AIRDRY backdoor distributed by a malicious app called PuTTY

AIRDRY Backdoor Malicious App PuTTY SSH Terminal

An alleged threat actor from North Korea has been attributed to a recently used novel spear-phishing campaign that deploys the AIRDRY backdoor. Cybersecurity research revealed that the primary vector for this backdoor is trojanised versions of the PuTTY SSH and Telnet client.

In addition to the vectors, the backdoor is disseminated through numerous fake job offers that the alleged threat actors fabricated.

Based on reports, the newly discovered threat campaign is linked with an up-and-coming malicious group dubbed UNC4034, which is an alleged North Korean-sponsored entity. This threat group is notorious for spreading fake job baits to distribute the AIRDRY malware.


The AIRDRY backdoor has been terrorising numerous individuals from different countries worldwide.


Recently, the AIRDRY backdoor has been frequently used by North Korean-sponsored threat groups in multiple attacks against the United States, Latvia, and a rival nation, South Korea.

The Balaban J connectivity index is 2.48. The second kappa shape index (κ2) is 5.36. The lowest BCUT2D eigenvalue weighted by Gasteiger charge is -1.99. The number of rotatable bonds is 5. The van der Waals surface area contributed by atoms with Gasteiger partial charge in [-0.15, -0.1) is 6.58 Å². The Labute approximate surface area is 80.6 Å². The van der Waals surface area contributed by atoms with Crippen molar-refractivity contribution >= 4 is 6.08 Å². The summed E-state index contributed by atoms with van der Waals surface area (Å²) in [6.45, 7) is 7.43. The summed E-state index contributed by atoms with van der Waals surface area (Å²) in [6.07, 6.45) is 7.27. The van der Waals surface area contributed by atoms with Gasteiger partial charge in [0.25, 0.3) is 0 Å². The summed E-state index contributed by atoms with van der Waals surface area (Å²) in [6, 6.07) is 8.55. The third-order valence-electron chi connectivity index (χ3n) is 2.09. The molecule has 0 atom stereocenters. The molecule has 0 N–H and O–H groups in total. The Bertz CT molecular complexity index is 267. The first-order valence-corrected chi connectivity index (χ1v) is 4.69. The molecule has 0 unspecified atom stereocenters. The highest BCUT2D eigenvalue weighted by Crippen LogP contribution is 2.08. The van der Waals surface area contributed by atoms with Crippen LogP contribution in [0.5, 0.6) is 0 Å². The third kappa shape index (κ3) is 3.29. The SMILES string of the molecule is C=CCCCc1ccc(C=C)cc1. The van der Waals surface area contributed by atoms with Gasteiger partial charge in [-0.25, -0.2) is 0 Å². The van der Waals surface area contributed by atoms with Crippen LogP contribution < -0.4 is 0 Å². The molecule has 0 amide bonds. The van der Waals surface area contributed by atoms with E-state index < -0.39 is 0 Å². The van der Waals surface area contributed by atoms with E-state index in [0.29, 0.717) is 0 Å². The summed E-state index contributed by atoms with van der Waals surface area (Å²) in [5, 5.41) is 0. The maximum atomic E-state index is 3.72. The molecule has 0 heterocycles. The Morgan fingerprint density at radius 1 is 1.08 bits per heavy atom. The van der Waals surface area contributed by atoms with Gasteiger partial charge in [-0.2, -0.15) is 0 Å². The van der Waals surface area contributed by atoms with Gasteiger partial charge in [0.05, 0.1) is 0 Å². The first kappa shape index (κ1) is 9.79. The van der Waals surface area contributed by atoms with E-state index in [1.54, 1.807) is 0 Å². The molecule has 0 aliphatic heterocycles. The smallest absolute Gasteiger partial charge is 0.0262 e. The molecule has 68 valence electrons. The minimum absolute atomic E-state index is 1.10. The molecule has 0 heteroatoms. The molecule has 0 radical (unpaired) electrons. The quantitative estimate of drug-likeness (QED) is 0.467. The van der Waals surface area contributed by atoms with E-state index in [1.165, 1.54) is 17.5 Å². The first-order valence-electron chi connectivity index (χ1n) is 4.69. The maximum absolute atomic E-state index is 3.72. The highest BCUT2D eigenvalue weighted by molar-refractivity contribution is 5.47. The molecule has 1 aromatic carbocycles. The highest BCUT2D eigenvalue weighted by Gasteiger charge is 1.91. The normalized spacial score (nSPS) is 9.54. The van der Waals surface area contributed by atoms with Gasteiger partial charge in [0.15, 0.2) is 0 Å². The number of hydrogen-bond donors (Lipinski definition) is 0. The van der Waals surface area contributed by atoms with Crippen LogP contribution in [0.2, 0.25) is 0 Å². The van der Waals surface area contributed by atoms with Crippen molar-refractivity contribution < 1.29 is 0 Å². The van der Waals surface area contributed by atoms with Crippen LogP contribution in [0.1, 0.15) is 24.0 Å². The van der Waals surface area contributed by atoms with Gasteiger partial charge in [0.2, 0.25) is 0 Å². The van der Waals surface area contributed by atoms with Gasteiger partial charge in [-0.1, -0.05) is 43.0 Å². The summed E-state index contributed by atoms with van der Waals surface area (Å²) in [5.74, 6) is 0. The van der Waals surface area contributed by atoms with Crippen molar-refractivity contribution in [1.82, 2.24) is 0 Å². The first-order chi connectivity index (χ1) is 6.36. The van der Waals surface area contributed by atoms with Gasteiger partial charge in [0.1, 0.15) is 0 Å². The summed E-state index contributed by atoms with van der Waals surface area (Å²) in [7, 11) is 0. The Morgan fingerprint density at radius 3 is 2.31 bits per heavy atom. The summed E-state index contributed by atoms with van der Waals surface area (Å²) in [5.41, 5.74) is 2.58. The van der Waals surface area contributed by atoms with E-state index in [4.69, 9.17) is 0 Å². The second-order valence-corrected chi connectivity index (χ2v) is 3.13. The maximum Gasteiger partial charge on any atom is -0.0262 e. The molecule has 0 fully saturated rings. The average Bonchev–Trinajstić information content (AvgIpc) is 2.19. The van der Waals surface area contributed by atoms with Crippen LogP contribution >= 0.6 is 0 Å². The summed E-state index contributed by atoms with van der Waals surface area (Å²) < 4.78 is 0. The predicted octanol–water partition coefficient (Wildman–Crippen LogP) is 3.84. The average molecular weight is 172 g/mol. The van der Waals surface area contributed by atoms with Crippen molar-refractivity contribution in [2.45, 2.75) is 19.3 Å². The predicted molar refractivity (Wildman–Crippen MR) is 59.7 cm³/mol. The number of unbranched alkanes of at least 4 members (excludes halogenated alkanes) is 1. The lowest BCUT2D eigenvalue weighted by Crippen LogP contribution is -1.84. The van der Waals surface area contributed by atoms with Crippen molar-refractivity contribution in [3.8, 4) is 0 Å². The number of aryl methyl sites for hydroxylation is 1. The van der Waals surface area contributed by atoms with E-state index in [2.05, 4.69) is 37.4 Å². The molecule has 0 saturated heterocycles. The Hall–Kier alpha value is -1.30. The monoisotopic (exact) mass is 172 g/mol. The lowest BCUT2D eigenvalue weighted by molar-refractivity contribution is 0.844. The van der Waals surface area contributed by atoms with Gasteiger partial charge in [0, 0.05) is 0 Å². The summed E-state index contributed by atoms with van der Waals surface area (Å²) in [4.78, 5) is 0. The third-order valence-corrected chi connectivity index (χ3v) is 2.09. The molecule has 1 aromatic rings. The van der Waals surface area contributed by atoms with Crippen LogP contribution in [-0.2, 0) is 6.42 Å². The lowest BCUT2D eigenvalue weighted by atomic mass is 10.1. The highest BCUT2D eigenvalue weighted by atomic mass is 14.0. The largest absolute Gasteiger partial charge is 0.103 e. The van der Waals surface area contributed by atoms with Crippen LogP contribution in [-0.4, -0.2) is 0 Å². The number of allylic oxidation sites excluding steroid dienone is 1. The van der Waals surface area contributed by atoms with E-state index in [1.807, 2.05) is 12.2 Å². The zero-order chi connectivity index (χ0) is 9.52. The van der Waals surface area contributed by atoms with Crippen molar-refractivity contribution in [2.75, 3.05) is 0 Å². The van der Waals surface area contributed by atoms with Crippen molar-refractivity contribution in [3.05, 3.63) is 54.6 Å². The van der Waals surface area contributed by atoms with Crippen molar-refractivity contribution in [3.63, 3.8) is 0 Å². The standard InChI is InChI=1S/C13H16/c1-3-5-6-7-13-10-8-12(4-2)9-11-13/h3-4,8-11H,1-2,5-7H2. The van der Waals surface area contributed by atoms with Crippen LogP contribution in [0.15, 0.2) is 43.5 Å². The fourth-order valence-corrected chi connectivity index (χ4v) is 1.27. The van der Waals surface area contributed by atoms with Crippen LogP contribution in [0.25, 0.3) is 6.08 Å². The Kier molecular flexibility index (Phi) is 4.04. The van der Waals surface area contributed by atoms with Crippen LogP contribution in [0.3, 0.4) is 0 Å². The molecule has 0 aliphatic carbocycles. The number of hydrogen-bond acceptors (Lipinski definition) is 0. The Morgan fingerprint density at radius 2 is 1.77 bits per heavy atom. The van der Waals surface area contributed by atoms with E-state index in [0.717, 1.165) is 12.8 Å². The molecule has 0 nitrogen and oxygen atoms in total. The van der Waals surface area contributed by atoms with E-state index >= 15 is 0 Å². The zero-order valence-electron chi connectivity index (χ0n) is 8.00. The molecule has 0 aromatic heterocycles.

The North Korean hackers were also clever with their attacks, dropping the backdoor through the CUTELOOP downloader. This downloader was attached to the malicious documents that the threat actors disseminated among its targets.

UNC4034 starts its attacks through an initial contact over email, followed by a file sent on WhatsApp. The malicious file is an ISO archive that behaves like an Amazon Assessment feature as part of a potential job application.

In addition, the file contains a text file that includes login credentials and an IP address. This archive also comes with a modified version of PuTTY loader that loads a dropper to launch a new and improved AIRDRY malware variant.

Experts claimed that the North Korean threat group deceived its targets into running a PuTTY session using the credentials given in the TXT file to link to the remote host that will launch the infection process.

Now, researchers are wondering if Microsoft’s decision to block the VBA macros and Excel 4.0 played a massive factor in the threat actors’ abuse of the ISO files. Therefore, using identical ISO files for initial access may see a significant surge soon.

Organisations should ensure they are equipped with behavioural-based detection solutions aside from the standard protective features to increase protection against such attacks.

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